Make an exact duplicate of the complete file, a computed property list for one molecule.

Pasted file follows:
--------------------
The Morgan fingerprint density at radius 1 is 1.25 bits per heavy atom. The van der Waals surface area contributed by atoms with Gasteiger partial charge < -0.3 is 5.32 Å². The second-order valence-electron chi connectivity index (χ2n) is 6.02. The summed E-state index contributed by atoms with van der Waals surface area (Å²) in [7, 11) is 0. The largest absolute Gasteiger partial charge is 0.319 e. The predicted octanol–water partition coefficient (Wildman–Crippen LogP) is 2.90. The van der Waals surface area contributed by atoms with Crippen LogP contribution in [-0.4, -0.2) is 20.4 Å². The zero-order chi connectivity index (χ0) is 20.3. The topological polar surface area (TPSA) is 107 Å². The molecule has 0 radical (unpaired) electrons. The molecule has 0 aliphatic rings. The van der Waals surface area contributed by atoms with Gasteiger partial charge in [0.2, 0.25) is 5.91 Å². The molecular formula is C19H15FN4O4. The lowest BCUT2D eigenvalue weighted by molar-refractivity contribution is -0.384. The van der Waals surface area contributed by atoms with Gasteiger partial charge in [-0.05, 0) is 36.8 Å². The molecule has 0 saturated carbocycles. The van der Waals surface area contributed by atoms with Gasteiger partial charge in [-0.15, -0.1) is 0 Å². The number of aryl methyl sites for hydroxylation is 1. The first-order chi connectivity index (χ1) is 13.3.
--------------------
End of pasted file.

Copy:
The Morgan fingerprint density at radius 1 is 1.25 bits per heavy atom. The van der Waals surface area contributed by atoms with Gasteiger partial charge < -0.3 is 5.32 Å². The second-order valence-electron chi connectivity index (χ2n) is 6.02. The summed E-state index contributed by atoms with van der Waals surface area (Å²) in [7, 11) is 0. The largest absolute Gasteiger partial charge is 0.319 e. The predicted octanol–water partition coefficient (Wildman–Crippen LogP) is 2.90. The van der Waals surface area contributed by atoms with Crippen LogP contribution in [-0.4, -0.2) is 20.4 Å². The zero-order chi connectivity index (χ0) is 20.3. The topological polar surface area (TPSA) is 107 Å². The molecule has 0 radical (unpaired) electrons. The molecule has 0 aliphatic rings. The van der Waals surface area contributed by atoms with Gasteiger partial charge in [0.2, 0.25) is 5.91 Å². The molecular formula is C19H15FN4O4. The lowest BCUT2D eigenvalue weighted by molar-refractivity contribution is -0.384. The van der Waals surface area contributed by atoms with Gasteiger partial charge in [-0.05, 0) is 36.8 Å². The molecule has 0 saturated carbocycles. The van der Waals surface area contributed by atoms with Gasteiger partial charge in [-0.15, -0.1) is 0 Å². The number of aryl methyl sites for hydroxylation is 1. The first-order chi connectivity index (χ1) is 13.3.